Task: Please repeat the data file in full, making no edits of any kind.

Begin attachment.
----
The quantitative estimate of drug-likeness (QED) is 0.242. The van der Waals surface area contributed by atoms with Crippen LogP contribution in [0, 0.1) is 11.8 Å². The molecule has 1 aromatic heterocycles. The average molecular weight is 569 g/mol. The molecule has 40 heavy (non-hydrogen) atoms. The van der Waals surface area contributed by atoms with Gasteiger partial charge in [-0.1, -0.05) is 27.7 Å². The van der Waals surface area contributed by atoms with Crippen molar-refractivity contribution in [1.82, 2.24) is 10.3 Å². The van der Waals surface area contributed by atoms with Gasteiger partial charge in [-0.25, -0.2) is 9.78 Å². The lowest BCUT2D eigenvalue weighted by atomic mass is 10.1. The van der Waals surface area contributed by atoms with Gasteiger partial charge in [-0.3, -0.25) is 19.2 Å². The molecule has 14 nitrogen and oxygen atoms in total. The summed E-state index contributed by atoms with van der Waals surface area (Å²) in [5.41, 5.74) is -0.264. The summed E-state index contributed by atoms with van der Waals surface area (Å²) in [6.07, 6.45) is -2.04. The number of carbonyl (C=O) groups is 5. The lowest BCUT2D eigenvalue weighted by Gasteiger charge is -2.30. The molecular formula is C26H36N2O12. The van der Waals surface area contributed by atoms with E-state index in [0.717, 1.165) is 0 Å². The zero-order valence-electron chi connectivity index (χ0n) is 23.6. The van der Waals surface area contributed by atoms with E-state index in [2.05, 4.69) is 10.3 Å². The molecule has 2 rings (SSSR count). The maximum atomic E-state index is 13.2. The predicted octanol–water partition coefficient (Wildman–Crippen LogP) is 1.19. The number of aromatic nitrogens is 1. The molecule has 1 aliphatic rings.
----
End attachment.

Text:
The quantitative estimate of drug-likeness (QED) is 0.242. The van der Waals surface area contributed by atoms with Crippen LogP contribution in [0, 0.1) is 11.8 Å². The molecule has 1 aromatic heterocycles. The average molecular weight is 569 g/mol. The molecule has 40 heavy (non-hydrogen) atoms. The van der Waals surface area contributed by atoms with Gasteiger partial charge in [-0.1, -0.05) is 27.7 Å². The van der Waals surface area contributed by atoms with Crippen molar-refractivity contribution in [1.82, 2.24) is 10.3 Å². The van der Waals surface area contributed by atoms with Gasteiger partial charge in [-0.25, -0.2) is 9.78 Å². The lowest BCUT2D eigenvalue weighted by atomic mass is 10.1. The van der Waals surface area contributed by atoms with Gasteiger partial charge in [-0.3, -0.25) is 19.2 Å². The molecule has 14 nitrogen and oxygen atoms in total. The summed E-state index contributed by atoms with van der Waals surface area (Å²) in [5.41, 5.74) is -0.264. The summed E-state index contributed by atoms with van der Waals surface area (Å²) in [6.07, 6.45) is -2.04. The number of carbonyl (C=O) groups is 5. The lowest BCUT2D eigenvalue weighted by Gasteiger charge is -2.30. The molecular formula is C26H36N2O12. The van der Waals surface area contributed by atoms with E-state index in [0.717, 1.165) is 0 Å². The zero-order valence-electron chi connectivity index (χ0n) is 23.6. The van der Waals surface area contributed by atoms with E-state index in [2.05, 4.69) is 10.3 Å². The molecule has 2 rings (SSSR count). The maximum atomic E-state index is 13.2. The predicted octanol–water partition coefficient (Wildman–Crippen LogP) is 1.19. The number of aromatic nitrogens is 1. The molecule has 1 aliphatic rings.